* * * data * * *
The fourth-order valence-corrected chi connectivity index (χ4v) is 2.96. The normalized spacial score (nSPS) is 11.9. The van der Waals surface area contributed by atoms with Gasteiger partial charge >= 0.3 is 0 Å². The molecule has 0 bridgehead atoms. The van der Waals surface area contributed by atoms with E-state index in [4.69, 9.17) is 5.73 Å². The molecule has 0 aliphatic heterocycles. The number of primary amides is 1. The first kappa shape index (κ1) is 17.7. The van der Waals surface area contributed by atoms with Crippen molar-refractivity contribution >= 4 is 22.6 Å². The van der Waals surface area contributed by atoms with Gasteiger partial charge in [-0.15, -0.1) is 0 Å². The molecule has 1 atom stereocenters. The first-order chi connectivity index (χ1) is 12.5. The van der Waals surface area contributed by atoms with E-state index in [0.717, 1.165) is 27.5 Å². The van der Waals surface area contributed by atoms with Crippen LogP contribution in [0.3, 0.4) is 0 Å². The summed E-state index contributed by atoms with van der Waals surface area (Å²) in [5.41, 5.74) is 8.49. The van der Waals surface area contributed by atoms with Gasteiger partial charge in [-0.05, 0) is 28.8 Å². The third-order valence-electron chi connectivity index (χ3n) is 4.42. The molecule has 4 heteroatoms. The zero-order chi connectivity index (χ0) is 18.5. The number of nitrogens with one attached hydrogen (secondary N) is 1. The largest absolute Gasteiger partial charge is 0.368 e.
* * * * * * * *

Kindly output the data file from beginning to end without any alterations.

The fourth-order valence-corrected chi connectivity index (χ4v) is 2.96. The normalized spacial score (nSPS) is 11.9. The van der Waals surface area contributed by atoms with Gasteiger partial charge >= 0.3 is 0 Å². The molecule has 0 bridgehead atoms. The van der Waals surface area contributed by atoms with E-state index in [4.69, 9.17) is 5.73 Å². The molecule has 0 aliphatic heterocycles. The number of primary amides is 1. The first kappa shape index (κ1) is 17.7. The van der Waals surface area contributed by atoms with Crippen molar-refractivity contribution >= 4 is 22.6 Å². The van der Waals surface area contributed by atoms with Gasteiger partial charge in [-0.15, -0.1) is 0 Å². The molecule has 1 atom stereocenters. The first-order chi connectivity index (χ1) is 12.5. The van der Waals surface area contributed by atoms with E-state index in [0.717, 1.165) is 27.5 Å². The van der Waals surface area contributed by atoms with Crippen LogP contribution in [0.3, 0.4) is 0 Å². The summed E-state index contributed by atoms with van der Waals surface area (Å²) in [5.41, 5.74) is 8.49. The van der Waals surface area contributed by atoms with Gasteiger partial charge in [-0.05, 0) is 28.8 Å². The third-order valence-electron chi connectivity index (χ3n) is 4.42. The molecule has 4 heteroatoms. The zero-order chi connectivity index (χ0) is 18.5. The number of nitrogens with one attached hydrogen (secondary N) is 1. The largest absolute Gasteiger partial charge is 0.368 e.